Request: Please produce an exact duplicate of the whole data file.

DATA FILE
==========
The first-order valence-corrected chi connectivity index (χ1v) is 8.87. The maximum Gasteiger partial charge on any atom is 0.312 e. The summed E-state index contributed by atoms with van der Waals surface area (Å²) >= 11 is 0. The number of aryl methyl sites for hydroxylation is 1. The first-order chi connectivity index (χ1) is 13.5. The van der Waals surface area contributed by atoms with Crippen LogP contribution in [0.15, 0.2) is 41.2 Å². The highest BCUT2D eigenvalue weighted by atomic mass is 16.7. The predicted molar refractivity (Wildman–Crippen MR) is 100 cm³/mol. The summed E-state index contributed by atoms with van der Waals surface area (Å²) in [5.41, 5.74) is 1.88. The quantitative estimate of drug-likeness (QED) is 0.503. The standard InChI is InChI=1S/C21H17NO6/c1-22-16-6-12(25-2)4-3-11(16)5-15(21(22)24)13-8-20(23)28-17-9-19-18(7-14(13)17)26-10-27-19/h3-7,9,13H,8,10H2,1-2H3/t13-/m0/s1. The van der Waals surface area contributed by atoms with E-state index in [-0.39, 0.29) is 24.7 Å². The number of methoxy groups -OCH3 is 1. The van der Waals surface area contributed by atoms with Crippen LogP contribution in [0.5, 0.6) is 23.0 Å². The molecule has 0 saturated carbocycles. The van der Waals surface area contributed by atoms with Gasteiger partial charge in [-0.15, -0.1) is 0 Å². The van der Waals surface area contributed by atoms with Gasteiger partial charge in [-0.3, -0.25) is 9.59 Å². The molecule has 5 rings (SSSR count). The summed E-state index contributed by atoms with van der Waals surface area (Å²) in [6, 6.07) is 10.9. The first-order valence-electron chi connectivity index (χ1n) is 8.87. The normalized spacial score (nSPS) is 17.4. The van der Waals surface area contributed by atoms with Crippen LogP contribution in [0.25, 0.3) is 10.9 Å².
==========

The first-order valence-corrected chi connectivity index (χ1v) is 8.87. The maximum Gasteiger partial charge on any atom is 0.312 e. The summed E-state index contributed by atoms with van der Waals surface area (Å²) >= 11 is 0. The number of aryl methyl sites for hydroxylation is 1. The first-order chi connectivity index (χ1) is 13.5. The van der Waals surface area contributed by atoms with Crippen LogP contribution in [0.15, 0.2) is 41.2 Å². The highest BCUT2D eigenvalue weighted by atomic mass is 16.7. The predicted molar refractivity (Wildman–Crippen MR) is 100 cm³/mol. The summed E-state index contributed by atoms with van der Waals surface area (Å²) in [5.41, 5.74) is 1.88. The quantitative estimate of drug-likeness (QED) is 0.503. The standard InChI is InChI=1S/C21H17NO6/c1-22-16-6-12(25-2)4-3-11(16)5-15(21(22)24)13-8-20(23)28-17-9-19-18(7-14(13)17)26-10-27-19/h3-7,9,13H,8,10H2,1-2H3/t13-/m0/s1. The van der Waals surface area contributed by atoms with E-state index in [-0.39, 0.29) is 24.7 Å². The number of methoxy groups -OCH3 is 1. The van der Waals surface area contributed by atoms with Crippen LogP contribution in [0.5, 0.6) is 23.0 Å². The molecule has 0 saturated carbocycles. The van der Waals surface area contributed by atoms with Gasteiger partial charge in [-0.15, -0.1) is 0 Å². The van der Waals surface area contributed by atoms with Gasteiger partial charge in [-0.3, -0.25) is 9.59 Å². The molecule has 5 rings (SSSR count). The summed E-state index contributed by atoms with van der Waals surface area (Å²) in [6, 6.07) is 10.9. The first-order valence-electron chi connectivity index (χ1n) is 8.87. The normalized spacial score (nSPS) is 17.4. The van der Waals surface area contributed by atoms with Crippen LogP contribution in [0.25, 0.3) is 10.9 Å².